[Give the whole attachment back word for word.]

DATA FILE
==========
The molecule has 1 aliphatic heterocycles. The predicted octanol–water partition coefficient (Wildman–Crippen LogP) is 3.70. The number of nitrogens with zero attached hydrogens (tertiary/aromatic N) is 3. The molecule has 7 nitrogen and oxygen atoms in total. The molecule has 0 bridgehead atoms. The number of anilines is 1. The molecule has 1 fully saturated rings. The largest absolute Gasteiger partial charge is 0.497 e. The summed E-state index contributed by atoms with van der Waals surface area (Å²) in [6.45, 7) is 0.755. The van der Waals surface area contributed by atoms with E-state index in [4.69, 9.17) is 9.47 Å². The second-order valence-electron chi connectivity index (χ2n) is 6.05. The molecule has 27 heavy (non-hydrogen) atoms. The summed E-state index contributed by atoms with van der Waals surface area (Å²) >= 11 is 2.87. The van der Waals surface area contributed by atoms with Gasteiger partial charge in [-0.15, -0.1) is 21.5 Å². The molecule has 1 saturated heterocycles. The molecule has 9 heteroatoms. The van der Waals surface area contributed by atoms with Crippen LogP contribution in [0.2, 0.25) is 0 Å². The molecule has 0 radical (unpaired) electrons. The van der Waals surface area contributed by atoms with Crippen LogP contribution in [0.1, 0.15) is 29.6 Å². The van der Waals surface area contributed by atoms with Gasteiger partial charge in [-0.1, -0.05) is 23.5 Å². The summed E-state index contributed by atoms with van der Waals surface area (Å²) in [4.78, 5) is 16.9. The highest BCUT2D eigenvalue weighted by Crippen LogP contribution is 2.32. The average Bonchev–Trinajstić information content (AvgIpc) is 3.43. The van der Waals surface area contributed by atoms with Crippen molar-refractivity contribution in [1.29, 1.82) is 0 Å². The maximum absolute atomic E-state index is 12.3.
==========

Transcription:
The molecule has 1 aliphatic heterocycles. The predicted octanol–water partition coefficient (Wildman–Crippen LogP) is 3.70. The number of nitrogens with zero attached hydrogens (tertiary/aromatic N) is 3. The molecule has 7 nitrogen and oxygen atoms in total. The molecule has 0 bridgehead atoms. The number of anilines is 1. The molecule has 1 fully saturated rings. The largest absolute Gasteiger partial charge is 0.497 e. The summed E-state index contributed by atoms with van der Waals surface area (Å²) in [6.45, 7) is 0.755. The van der Waals surface area contributed by atoms with E-state index in [4.69, 9.17) is 9.47 Å². The second-order valence-electron chi connectivity index (χ2n) is 6.05. The molecule has 27 heavy (non-hydrogen) atoms. The summed E-state index contributed by atoms with van der Waals surface area (Å²) >= 11 is 2.87. The van der Waals surface area contributed by atoms with Gasteiger partial charge in [-0.15, -0.1) is 21.5 Å². The molecule has 1 saturated heterocycles. The molecule has 9 heteroatoms. The van der Waals surface area contributed by atoms with Crippen LogP contribution in [0.2, 0.25) is 0 Å². The molecule has 0 radical (unpaired) electrons. The van der Waals surface area contributed by atoms with Crippen LogP contribution in [0.1, 0.15) is 29.6 Å². The van der Waals surface area contributed by atoms with Gasteiger partial charge in [-0.1, -0.05) is 23.5 Å². The summed E-state index contributed by atoms with van der Waals surface area (Å²) in [4.78, 5) is 16.9. The highest BCUT2D eigenvalue weighted by Crippen LogP contribution is 2.32. The average Bonchev–Trinajstić information content (AvgIpc) is 3.43. The van der Waals surface area contributed by atoms with Crippen molar-refractivity contribution in [1.29, 1.82) is 0 Å². The maximum absolute atomic E-state index is 12.3.